…To some the implications of Darwin’s theory were negative and desolating. The whole earth no longer proclaimed the glory of the Lord. Paradoxically, in revealing the closeness of man’s link with the rest of creation, Darwin seemed to have cut the emotional ties between man and nature. The world was not, apparently, the rational creation of a Being whose purposes, though infinitely beyond man’s full comprehension, were in some sense akin to the purposes and feelings of man himself ( at least they were purposes).
Nature, according to Darwin, was the product of blind chance and man a lonely, intelligent mutation, scrambling with the brutes for his daily bread. To some the sense of loss was irrevocable; an umbilical cord was snapped. Faced with a “cold, passionless universe,” the only appropriate attitude seemed, at best, a dignified resignation “with close-lipped patience for our only friend.” Unlike the beliefs of the Greeks and the Stoics, the eighteenth-century Enlightenment, and the rationalist Christian tradition, Darwinian nature held no clues for human conduct, no answers to the human dilemma.
The modern ethics of the void- existentialism and all ethical creeds that make goodness not an innate property of things but a matter of human decision- have as an underlying assumption the purposelessness of the material world. So too, probably, did the rejection of “nature” as the prime subject for art by the aesthetes of the late nineteenth-century. Man no longer characteristically expects to find nature suffused with divinity; he must create it out of his own visions.
But there were others for whom the two-thousand-year-old tradition of seeking prescriptions for human action in nature was hard to break. They found- and they were mostly the strong, the successful, or the embittered- the prescription they were looking for in “the survival of the fittest.” They adopted natural selection as the key to “progress,” though Darwin had not spoken of progress, only of adaptation.
There were many fields, in the late nineteenth and early twentieth centuries, to which this formula seemed conventionally to apply. In Europe, the nations watched each other, trained their young men, and waited for the day of reckoning. In America there were still great industrial and financial empires to be won by buccaneering methods. In Asia and Africa and the Pacific there were backward peoples to be brought within the orbit of the world’s markets and taught their necessary subordination to the white man…( to be continued)…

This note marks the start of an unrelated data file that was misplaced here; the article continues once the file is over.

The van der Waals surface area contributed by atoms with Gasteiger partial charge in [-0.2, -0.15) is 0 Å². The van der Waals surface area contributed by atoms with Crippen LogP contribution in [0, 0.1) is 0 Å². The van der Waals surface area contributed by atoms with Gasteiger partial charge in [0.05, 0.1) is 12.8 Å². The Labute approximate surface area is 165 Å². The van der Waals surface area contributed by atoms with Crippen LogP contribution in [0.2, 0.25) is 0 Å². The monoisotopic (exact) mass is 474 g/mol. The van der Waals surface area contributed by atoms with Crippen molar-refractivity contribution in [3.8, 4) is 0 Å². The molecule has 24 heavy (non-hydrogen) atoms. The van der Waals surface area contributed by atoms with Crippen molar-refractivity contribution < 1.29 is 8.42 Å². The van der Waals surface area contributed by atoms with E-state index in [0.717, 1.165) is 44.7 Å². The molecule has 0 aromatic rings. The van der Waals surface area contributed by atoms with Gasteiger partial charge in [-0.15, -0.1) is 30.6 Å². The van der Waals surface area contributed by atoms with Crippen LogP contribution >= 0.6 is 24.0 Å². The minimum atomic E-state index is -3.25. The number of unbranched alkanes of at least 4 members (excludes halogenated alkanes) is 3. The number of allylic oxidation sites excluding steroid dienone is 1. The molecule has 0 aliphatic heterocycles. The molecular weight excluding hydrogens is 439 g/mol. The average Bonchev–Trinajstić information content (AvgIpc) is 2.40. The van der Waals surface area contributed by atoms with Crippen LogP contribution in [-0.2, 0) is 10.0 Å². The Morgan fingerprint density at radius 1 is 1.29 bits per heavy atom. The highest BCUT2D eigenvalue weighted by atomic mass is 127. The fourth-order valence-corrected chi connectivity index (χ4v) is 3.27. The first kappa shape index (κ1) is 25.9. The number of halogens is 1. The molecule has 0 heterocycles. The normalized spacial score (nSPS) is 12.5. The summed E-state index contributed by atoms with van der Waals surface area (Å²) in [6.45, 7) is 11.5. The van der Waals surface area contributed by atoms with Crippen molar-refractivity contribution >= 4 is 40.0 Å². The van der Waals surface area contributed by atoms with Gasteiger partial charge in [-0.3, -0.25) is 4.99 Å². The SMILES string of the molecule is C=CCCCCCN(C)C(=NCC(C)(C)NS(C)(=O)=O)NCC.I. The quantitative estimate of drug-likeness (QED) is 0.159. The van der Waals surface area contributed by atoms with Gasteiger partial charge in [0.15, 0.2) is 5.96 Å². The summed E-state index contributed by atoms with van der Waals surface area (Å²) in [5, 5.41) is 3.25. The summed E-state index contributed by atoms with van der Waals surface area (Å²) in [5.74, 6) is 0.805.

(see link at end)…That Dennett presents this distinction as novel is somewhat misleading. For a century before Darwin, the main problem of German philosophy was how to reconcile idealist conceptions of the world and history with the radical, new materialism of the empirical sciences. Immanuel Kant[, for example,] suggested in the late 18th century that the human species gradually approaches perpetual peace by means of “unsocial sociability”: wars will get worse and worse until people decide that the costs of war are no longer worth the gains. Some decades later, G. W. F. Hegel postulated the so-called “cunning of reason” whereby history progresses toward greater rationality in spite of the intentions of individual actors (e.g. Napoleon may have intended to rule Europe indefinitely, but the failure of his intentions actually led to the creation of the modern state throughout Europe). And most explicitly, Karl Marx — who after all was “a German philosopher” — formulated a materialist conception of history that held “ideologies” (or, what we think we understand about the big picture) to be the ossified leftovers of economic structures that were already obsolete. To put it in Dennett’s terms, Marx argued that a social system might function competently without any comprehension of its destiny. But even in this “competence” lay numerous contradictions that would lead inevitably to the deterioration of the system.
And Marx added something else that was crucial, something that Darwin, Turing, Dennett, and other positivists have consistently missed: the present system of development is not permanent. In a sense, Darwin was a theorist of historical change; but his ideas of evolution and infinite variation always made reference to a static world biosystem. In computing, Turing had the important insight that machines might self-replicate and “learn” more advanced processes without any understanding of their purposes, but judging by Dennett’s synopsis he did not emphasize sufficiently the role that the human engineer plays in predetermining the role that machines will play. For Marx, whose object was admittedly not the natural world but artificial human society, systems change all the time; between one system and the next we experience a total revolution — in politics, in culture, in science, in technology, and most importantly in social relations. If individual parts or actors want to preserve the present system, then competence is indeed possible without comprehension (competence may even require ignorance). But if one’s object is to change the world, then comprehension of the totality is a prerequisite. Marx of course had an interest in doing just that: “Philosophers have hitherto only interpreted the world in various ways; the point is to change it.” Read More:http://terencerenaud.com/2012/06/22/what-darwin-and-turing-missed/